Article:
At first glance, Japanese artist Haroshi's sculptures seem playful, vibrant takes on pop culture, reinterpreting familiar objects and icons. His masterful, meticulous craft is celebrating its 10th year, but there's a deeper connection to the materials he uses than the casual viewer might notice.
Haroshi uses only used skateboards to create his work -- a process that started out of necessity. His latest show, titled "Virtual Reality" -- an homage to Plan B's legendary second skate video -- recently opened at the Jonathan Levine Gallery in New York City, featuring a skillfully crafted skull with braces and gold teeth, a smiley face made up of bullets and a cat doing a handplant, which stands more than 45 inches tall.
Haroshi's work has carved out its own reality. Through an interpreter via email, XGames.com recently spoke to Haroshi about his process, his inspiration and the connection between skateboarding and his art.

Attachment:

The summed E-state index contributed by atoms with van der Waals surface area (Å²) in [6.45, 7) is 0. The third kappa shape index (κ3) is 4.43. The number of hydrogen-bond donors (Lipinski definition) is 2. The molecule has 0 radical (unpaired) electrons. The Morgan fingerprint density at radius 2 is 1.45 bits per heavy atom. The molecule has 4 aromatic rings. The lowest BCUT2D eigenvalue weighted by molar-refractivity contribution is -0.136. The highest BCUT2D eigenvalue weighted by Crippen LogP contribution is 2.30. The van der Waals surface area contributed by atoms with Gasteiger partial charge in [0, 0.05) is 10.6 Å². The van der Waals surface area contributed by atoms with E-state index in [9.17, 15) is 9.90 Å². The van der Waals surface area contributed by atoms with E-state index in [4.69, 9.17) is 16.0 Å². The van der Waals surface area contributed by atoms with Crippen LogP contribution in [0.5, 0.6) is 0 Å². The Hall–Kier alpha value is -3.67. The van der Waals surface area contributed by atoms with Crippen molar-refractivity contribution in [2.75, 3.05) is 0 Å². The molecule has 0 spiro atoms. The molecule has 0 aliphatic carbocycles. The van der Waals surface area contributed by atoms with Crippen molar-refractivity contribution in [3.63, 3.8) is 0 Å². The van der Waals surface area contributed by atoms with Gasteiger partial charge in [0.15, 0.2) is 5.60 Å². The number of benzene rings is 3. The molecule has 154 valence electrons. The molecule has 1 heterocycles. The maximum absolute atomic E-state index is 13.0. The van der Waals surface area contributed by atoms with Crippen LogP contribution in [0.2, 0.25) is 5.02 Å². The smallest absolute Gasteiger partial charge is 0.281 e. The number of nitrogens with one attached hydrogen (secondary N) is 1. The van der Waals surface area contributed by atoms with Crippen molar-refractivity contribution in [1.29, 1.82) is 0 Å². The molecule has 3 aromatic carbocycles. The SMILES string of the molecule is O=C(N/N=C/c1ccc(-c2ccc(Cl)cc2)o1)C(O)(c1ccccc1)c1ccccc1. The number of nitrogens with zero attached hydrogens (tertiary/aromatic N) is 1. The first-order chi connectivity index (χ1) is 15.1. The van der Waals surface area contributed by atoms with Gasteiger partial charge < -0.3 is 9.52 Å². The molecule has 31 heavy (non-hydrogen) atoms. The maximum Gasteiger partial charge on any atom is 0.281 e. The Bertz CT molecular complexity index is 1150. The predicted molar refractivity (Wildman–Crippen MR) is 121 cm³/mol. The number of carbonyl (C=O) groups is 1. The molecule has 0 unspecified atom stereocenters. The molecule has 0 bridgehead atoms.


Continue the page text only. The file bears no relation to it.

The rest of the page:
What got you started with sculpture? Did you have a lot of background working two-dimensionally?
"The first time I produced something with skateboards was when I made the [sales] display for the accessories I made during that time. The first time I produced 2D pieces of work was the "Mario" series, and then with the dots remaining, I began to make 3D pieces of work. That was the beginning. It's fun when a 2D material becomes a 3D piece of work, isn't it? I think that what we are making is going a completely different direction compared with nowadays way of thinking. While everything is going CAD, we are keeping an analogical way of producing things. But we think it is very important."
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